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Easy Beef Stock
(recipe, Kelly Myers)
I call this recipe easy for two reasons. First, it doesn’t require owning a stockpot. This stock just fits in an 8-quart pasta pot. Second, I have skipped roasting the bones at high heat, the usual first step to beef stock that can fill a kitchen with greasy splatter. I found that adding mushrooms, garlic, and leeks to the stock made up for any flavor missed by not caramelizing the bones.
- 1 small boneless beef shank (about 2 pounds)
- 3 lb. beef or veal leg and knuckle bones (see Note)
- 3 medium yellow onions, skins on, root hairs removed, and halved
- 3 medium carrots, peeled and cut in 4-inch lengths
- 2 stalks celery, scrubbed, trimmed, and cut in 4-inch lengths
- 2 leeks, cut in half crosswise, split lengthwise, and rinsed
- 3 cloves garlic, peeled
- 2 to 3 cups button mushrooms, rinsed
- 1 cup dry red wine
- 1 bay leaf
- 4 canned tomatoes
- 6 parsley stems
- 2 sprigs fresh thyme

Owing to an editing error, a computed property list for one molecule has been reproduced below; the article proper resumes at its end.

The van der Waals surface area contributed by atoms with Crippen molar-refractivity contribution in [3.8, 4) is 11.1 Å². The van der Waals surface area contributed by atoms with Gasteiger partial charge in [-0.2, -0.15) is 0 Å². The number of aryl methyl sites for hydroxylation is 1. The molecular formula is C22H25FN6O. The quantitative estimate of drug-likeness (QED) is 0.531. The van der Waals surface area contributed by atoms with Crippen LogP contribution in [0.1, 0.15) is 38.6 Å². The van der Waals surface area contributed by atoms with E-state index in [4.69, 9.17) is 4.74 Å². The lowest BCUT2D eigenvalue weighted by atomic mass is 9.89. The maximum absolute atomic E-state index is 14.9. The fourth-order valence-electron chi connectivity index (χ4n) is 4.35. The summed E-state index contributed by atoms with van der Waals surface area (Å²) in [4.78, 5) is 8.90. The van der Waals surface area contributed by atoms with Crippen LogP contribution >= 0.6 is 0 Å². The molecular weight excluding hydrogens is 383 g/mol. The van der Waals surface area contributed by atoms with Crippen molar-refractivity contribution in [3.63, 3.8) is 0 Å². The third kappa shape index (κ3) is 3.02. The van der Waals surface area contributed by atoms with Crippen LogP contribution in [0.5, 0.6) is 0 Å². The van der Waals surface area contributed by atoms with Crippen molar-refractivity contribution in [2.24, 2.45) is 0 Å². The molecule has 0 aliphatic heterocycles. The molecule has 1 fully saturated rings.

- Place beef shank and bones in a stockpot and cover with cold water by about 3 inches. Bring to a boil over high heat. Skim off foam and turn down to low, so that the stock just barely simmers. Add remaining ingredients and cook for 6 hours, occasionally pushing down any vegetables sitting on top.
- Strain through a fine-meshed sieve and allow stock to cool to room temperature in a shallow container before refrigerating. If you must refrigerate stock before it has cooled, leave it uncovered. Covering warm liquids slows cooling, and creates conditions for bacterial growth.
- Store stock in the refrigerator for up to one week. At that point, stock can be boiled for 3 minutes, chilled, and stored for another 3 days. Skim hardened fat off the surface before using the stock.
When buying knuckle bones, keep in mind the fact that veal has a more neutral, subtle flavor than beef.
*Read more about making stock in Kelly Myers' column about meat stocks.